Blog

3 Ways to Modernize Your County’s Multi-Factor Authentication Strategy

  • Blog

    3 Ways to Modernize Your County’s Multi-Factor Authentication Strategy

    Counties are struggling to protect systems and data, as cybercriminals took advantage of the impact of the pandemic while many counties were distracted with trying to implement new services required to support employees and citizens.

    For example, cybercriminals took advantage of citizens as they looked to their inboxes for unemployment information, stimulus payments and other transactions requiring Personally Identifiable Information (PII).

    It is no wonder that cybersecurity, and more specifically multi-factor authentication (MFA) has become a top initiative for many counties across the nation.

    Multi-factor Authentication Continues to be a Cybersecurity Best Practice

    While many security measures are being put in place, MFA solutions are a cybersecurity best practice when it comes to securing access, whether it’s remote or on-premises, and reducing, even preventing cyberattacks. Some of the most common authentication methods that are used today include hardware tokens, push tokens and phone-based one-time passwords (OTPs).

    However, what happens when our traditional MFA methods start to fail us?

    Traditional MFA Methods Are Under Attack & Inconvenient

    First traditional MFA methods are under attack. For example, in a recent article, on vice.com, a hacker was able to leverage a business text messaging service and for a mere $16 take over the victim’s phone number and intercept all of their SMS messages. These messages included those with OTPs for gaining access to secure accounts.

    On the other side MFA methods remain inconvenient and disrupt employees and citizens as they complete day-to-day tasks. Both employees and citizens can become sources of cyber risk as they resist, avoid and refuse to adopt inconvenient MFA methods.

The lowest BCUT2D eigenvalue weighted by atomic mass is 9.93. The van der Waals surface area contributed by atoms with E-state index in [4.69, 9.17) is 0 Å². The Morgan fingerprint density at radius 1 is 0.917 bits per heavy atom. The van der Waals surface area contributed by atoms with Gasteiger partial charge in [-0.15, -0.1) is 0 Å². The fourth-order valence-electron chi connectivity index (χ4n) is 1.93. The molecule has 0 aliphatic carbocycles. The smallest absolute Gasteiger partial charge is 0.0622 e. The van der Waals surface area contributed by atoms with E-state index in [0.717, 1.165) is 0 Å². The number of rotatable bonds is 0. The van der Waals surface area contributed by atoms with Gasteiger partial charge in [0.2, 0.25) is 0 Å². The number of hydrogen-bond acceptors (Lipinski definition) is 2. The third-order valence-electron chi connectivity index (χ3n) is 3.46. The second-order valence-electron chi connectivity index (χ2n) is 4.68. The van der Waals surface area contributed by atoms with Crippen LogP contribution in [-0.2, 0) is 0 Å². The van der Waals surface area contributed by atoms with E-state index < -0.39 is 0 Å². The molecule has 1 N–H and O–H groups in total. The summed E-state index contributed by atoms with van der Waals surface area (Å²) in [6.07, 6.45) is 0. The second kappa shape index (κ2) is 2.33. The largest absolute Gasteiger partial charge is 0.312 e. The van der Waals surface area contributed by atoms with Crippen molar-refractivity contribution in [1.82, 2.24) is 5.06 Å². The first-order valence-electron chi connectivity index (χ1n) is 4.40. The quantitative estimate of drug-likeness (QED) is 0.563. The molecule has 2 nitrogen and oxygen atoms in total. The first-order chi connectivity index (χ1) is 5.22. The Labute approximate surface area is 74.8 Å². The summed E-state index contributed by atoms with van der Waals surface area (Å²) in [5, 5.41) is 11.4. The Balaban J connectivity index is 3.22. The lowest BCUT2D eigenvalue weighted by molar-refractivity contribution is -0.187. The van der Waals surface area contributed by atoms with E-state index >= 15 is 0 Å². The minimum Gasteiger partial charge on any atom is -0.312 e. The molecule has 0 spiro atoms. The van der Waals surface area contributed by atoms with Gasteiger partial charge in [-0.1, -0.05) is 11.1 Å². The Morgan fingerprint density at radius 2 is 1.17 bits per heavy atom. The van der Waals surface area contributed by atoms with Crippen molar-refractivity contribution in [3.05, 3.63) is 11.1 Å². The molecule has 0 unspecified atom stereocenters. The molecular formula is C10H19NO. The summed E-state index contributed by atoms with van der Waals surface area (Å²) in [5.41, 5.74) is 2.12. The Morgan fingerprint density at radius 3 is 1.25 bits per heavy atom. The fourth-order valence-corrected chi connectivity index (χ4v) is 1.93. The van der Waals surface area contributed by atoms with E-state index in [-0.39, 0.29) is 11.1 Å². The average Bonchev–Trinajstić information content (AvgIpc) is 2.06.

While best practices, and security architectures such as Zero Trust, require using MFA 100% of the time for 100% of all your users, if they won’t adopt it, that is impossible to achieve.

    Modernize Your Multi-Factor Authentication Approach

    So, it’s time to evolve your MFA approach and make sure it is capable of adapting to the future state of cyberattacks and the needs of your employees and citizens. 

    Here are three recommendations for making sure your county’s MFA strategy is ready for the future: 

    • Apply advanced authentication approaches: this includes the use of contextual authentication and step-up authentication to be able to strike a better balance between security and convenience. Bringing in the context of the access request or the type of application being accessed can not only make it more difficult for cybercriminals to gain access, but also reward employees and citizens when they are requesting access appropriately.
       
    • Flexible Options are Essential: make sure you have multiple methods of authentication, and most importantly, that you are able to give multiple options to each user as they try to login. For example, if you have your security policy setup for citizens to login with an SMS-delivered OTP and they don’t have cell phone reception, what options do they have to log in? Offering a few different methods for each user to choose from, controlled by a security policy, is the best way to achieve flexibility and provide a convenient login experience.